Thinking about mitzvahs for this week’s post, it occurs to me that sometimes we can perform a mitzvah (act of kindness–for you new readers) without realizing it. Sometimes simply being a friend is enough. Today I will share a couple of these kindness’ that I received and one that I gave–without realizing it.
Here is a portion of a journal entry from a year ago:
“. . .I had a good day at church. Yes, a good day is noteworthy. The reasons it was a good day:
I left Sacrament before the talk triggered me into a bad mood
Chris W. came to the library after Sunday School, asked for a chair and announced that she was going to stay and visit with me. I thought that was wonderful. She said, she wanted me to be able to go home from church happy.
Angela L. took time to talk to me –Having someone re-affirm that I am not invisible, or an emotional leper—by talking to me meant so much.
Also Laurel W. made a point to smile and say Hi as she headed to Primary.
It makes such a difference to know that people care.”
I would guess that none of these wonderful ladies knew what their kindness meant to me that day, but each one was truly significant–enough so that I mentioned it in my journal.
I think that most people are good and kind and want to help others who are suffering, but too often they hold back because they “don’t know what to say”. As the examples of my friends show, you don’t need to say the right words, sometimes just showing that you care is enough.
My next story that didn’t seem to be an act of kindness when I did it. I was “just being a friend.” But when I shared it (much later) with my friend, Laurel, she felt it was “better than a casserole.”
Once upon a time in a far away place. Okay, I’m exaggerating. but I want to stress (in case my kids ever read this) that this was a long time ago and I am much better now–so much so–that this incident feels like another world.
One night my friend and were chatting on the Internet late at night because I was at work and she has insomnia. We had both been going through a really difficult time and to be honest the word ‘suicide” had come up.
This night was different though. My friend was not just thinking about it, she had a plan was ready to act on it. We talked and talked. You know the wonderful AA slogan “one day at a time”? Our slogan that night was one hour at a time. ” Let’s just get through this hour before we make any rash decision.” I say “we” because even though I was trying desperately to talk her out of it, at the same time, I was asking myself, “Why? Why not let her? I understand why she wants to, and I don’t blame her. And yet, it just doesn’t seem right.” So I kept talking to her, kept getting her to hold on for one more hour.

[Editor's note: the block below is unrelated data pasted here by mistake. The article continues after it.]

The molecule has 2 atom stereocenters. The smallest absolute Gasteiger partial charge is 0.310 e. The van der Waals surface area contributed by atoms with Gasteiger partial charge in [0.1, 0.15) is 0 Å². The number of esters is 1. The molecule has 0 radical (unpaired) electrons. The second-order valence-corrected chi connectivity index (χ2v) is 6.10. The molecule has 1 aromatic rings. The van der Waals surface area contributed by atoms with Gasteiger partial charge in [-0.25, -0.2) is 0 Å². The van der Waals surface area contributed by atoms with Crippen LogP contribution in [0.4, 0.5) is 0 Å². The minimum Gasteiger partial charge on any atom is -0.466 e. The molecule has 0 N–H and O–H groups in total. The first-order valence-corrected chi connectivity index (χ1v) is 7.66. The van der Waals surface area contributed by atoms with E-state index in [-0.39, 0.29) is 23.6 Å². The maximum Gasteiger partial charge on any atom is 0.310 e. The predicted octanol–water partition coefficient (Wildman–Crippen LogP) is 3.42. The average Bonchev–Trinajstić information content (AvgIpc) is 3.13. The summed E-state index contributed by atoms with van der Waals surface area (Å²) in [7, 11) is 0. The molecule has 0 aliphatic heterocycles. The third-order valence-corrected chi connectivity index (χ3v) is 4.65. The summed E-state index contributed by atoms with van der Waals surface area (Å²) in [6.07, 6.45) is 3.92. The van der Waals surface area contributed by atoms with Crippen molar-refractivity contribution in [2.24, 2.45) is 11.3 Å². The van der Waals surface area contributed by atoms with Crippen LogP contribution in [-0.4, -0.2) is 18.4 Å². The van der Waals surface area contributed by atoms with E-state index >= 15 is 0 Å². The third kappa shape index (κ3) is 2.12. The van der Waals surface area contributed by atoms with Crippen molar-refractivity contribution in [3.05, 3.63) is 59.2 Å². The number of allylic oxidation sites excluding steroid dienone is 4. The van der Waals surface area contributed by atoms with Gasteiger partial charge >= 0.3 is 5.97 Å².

When she was finally calm enough to sleep, I made her promise that she would not “do anything drastic” until she talked to me again. She was really reluctant to make that promise, until I told her that if she did it who would be there to keep me from making the same choice. And so she agreed.
I share this to make a couple points. I’m not a professional. I didn’t know what to say. Was I afraid to say the wrong thing? Yes! But I was more afraid of what would happen if I stopped talking to her.
Just last night, she and I were talking and I thought back to that awful night, and marveled at what has changed since then. She is so much happier now, and so am I. The pain that seemed everlasting–wasn’t.
Friendship matters. Sometimes just saying hello, or encouraging someone even when you are afraid you’ll ‘mess it up’ matters.
And if you are depressed or suicidal, hold on one more day or one more hour. Please believe me, the pain doesn’t last forever. I promise.
Monday Mitzvahs were inspired by Linda Cohen’s book 1000 Mitzvahs
- Monday Mitzvahs: Sharing Hope (lesliegnelson.com)
- Monday Mitzvahs: Don’t Hesitate, Reach Out! (lesliegnelson.com)
- Monday Mitzvahs: What My Sister Taught Me About Care-giving (lesliegnelson.com)